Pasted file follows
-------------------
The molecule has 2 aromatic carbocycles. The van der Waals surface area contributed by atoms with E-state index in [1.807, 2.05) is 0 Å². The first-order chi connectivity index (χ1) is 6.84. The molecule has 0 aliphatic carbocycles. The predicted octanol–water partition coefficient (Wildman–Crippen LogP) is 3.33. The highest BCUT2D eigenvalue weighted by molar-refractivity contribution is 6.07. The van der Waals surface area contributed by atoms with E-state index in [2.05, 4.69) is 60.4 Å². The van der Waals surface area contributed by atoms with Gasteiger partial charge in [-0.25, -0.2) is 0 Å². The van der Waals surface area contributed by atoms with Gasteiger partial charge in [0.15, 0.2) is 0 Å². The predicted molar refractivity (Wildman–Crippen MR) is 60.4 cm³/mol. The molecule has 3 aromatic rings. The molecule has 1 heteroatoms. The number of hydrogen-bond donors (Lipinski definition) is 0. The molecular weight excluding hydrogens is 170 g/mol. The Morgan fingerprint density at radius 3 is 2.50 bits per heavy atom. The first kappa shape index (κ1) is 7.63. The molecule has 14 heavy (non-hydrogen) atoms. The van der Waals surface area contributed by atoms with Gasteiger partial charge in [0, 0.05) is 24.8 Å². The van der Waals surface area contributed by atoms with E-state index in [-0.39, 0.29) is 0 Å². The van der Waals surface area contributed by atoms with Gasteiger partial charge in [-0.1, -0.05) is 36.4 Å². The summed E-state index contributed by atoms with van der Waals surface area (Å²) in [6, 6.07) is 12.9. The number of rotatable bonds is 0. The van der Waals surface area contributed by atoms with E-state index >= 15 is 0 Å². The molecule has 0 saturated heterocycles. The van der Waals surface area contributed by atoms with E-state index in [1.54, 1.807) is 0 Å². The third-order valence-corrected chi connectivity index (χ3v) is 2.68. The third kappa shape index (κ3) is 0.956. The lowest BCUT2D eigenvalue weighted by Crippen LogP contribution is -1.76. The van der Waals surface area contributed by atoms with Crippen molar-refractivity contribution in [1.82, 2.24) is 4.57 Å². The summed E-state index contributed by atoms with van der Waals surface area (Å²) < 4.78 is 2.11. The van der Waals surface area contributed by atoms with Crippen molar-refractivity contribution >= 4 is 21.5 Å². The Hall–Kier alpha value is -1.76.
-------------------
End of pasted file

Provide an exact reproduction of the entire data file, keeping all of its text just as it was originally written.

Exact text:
The molecule has 2 aromatic carbocycles. The van der Waals surface area contributed by atoms with E-state index in [1.807, 2.05) is 0 Å². The first-order chi connectivity index (χ1) is 6.84. The molecule has 0 aliphatic carbocycles. The predicted octanol–water partition coefficient (Wildman–Crippen LogP) is 3.33. The highest BCUT2D eigenvalue weighted by molar-refractivity contribution is 6.07. The van der Waals surface area contributed by atoms with E-state index in [2.05, 4.69) is 60.4 Å². The van der Waals surface area contributed by atoms with Gasteiger partial charge in [-0.25, -0.2) is 0 Å². The van der Waals surface area contributed by atoms with Gasteiger partial charge in [0.15, 0.2) is 0 Å². The predicted molar refractivity (Wildman–Crippen MR) is 60.4 cm³/mol. The molecule has 3 aromatic rings. The molecule has 1 heteroatoms. The number of hydrogen-bond donors (Lipinski definition) is 0. The molecular weight excluding hydrogens is 170 g/mol. The Morgan fingerprint density at radius 3 is 2.50 bits per heavy atom. The first kappa shape index (κ1) is 7.63. The molecule has 14 heavy (non-hydrogen) atoms. The van der Waals surface area contributed by atoms with Gasteiger partial charge in [0, 0.05) is 24.8 Å². The van der Waals surface area contributed by atoms with E-state index in [-0.39, 0.29) is 0 Å². The van der Waals surface area contributed by atoms with Gasteiger partial charge in [-0.1, -0.05) is 36.4 Å². The summed E-state index contributed by atoms with van der Waals surface area (Å²) in [6, 6.07) is 12.9. The number of rotatable bonds is 0. The van der Waals surface area contributed by atoms with E-state index >= 15 is 0 Å². The molecule has 0 saturated heterocycles. The van der Waals surface area contributed by atoms with E-state index in [1.54, 1.807) is 0 Å². The third-order valence-corrected chi connectivity index (χ3v) is 2.68. The third kappa shape index (κ3) is 0.956. The lowest BCUT2D eigenvalue weighted by Crippen LogP contribution is -1.76. The van der Waals surface area contributed by atoms with Crippen molar-refractivity contribution in [1.82, 2.24) is 4.57 Å². The summed E-state index contributed by atoms with van der Waals surface area (Å²) < 4.78 is 2.11. The van der Waals surface area contributed by atoms with Crippen molar-refractivity contribution >= 4 is 21.5 Å². The Hall–Kier alpha value is -1.76.